Chilean Malbec ‘no threat’ to Argentina

30th January, 2014 by Lucy Shaw

Increased plantings of Malbec in Chile pose no threat to Argentina, according to US winemaker and consultant Paul Hobbs.

Speaking to the drinks business, Hobbs, who is known as “the Steve Jobs of wine”, said: “Chilean Malbec would never be a threat as Argentina has such a lead on it.

“Anyone else jumping on the bandwagon just adds further credence as people always look to the source.”

Despite the increasing popularity of Argentine Malbec in the international market, Hobbs, who runs the high-end Viña Cobos in Lujan de Cuyo, believes it is not in danger of becoming a commodity.

“I was terrified of Malbec becoming a commodity and going in the direction of Yellow Tail in Australia, but inflation problems killed off the lower end wines and has saved us for the time being,” Hobbs told db.

Paul Hobbs of Viña Cobos

Paul Hobbs of Viña Cobos

“Consumers always want the lowest price, which leads UK supermarkets and US big buyers like Costco to drive prices down.

“There are always people willing to supply this demand and unless we diversify and strengthen our upper tier, we could be in trouble. Chile has a big problem and will never escape it – once you’re in at low end you can’t get out,” he added.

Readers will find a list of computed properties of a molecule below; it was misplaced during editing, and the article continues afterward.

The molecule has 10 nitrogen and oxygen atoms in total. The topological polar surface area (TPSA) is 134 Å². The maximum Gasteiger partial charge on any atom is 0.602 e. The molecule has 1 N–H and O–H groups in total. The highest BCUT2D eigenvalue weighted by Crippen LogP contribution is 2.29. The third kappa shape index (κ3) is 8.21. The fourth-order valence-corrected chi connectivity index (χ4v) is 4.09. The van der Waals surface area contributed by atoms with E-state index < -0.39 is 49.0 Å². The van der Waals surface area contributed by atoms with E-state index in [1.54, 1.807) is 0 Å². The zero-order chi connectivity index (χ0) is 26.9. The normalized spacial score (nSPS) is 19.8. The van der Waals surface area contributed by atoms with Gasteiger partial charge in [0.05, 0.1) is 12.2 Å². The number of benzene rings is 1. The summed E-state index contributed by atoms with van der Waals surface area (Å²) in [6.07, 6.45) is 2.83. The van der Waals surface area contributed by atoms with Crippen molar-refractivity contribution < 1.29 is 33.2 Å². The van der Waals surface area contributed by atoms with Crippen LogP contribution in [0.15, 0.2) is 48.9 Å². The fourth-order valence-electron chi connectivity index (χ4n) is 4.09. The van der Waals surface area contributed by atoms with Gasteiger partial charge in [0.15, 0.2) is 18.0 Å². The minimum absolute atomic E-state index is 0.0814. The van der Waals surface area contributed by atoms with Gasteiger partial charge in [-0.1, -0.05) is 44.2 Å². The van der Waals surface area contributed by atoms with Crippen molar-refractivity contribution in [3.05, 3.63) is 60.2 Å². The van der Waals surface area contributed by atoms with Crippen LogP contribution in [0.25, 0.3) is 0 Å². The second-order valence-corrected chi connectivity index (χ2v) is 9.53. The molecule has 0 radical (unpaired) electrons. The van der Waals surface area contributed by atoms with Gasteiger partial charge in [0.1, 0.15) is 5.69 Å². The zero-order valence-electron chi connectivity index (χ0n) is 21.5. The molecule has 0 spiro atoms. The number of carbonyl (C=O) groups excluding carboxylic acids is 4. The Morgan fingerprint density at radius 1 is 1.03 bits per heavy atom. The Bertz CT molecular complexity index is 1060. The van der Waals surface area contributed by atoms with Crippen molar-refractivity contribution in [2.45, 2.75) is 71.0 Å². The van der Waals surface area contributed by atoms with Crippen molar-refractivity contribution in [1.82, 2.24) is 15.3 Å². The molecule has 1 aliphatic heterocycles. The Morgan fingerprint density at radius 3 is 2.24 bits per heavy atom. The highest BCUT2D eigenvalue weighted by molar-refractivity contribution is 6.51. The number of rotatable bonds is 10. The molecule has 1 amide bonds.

At the top end of the Argentine wine market, Hobbs has noticed a growing thirst for the country’s most expensive wines on the part of wealthy Brazilians.

Rich Brazilians are developing a thirst for Argentina's top wines, like Catena Zapata Estiba Reservada

Rich Brazilians are developing a thirst for Argentina’s top wines, like Catena Zapata Estiba Reservada

“Cash rich Brazilians would prefer to spend their money on high-end Malbec rather than top Bordeaux – the shift happened a few years ago, it’s a nationalistic thing. Brazil is a really important market for us at Viña Cobos,” he said.

But while Brazilians have been busy snapping up wines by the likes of Catena, Achaval Ferrer, Luigi Bosca and Dominio del Plata, Hobbs warns producers against pushing out “icon” wines with high price tags to satisfy demand.

“Some producers have been making so-called ‘icon’ wines through increased extraction and more oak, but turning up the power and whacking a bigger price tag on the bottle is not the way to go and is going to hurt Argentina’s image,” he warned.

“A lot of wineries feel compelled to make an icon wine, which has been a bit of a problem, as it’s got to happen in the vineyard. It’s not just about double dipping in new oak – less is more.

“In order for Argentine producers to succeed in Europe and Asia they will have to tone down the power and refine their product, or they won’t see growth,” he added.

An exploration into the international success of “brand Malbec” and the Argentine wine scene will appear in the February issue of the drinks business, out next week.

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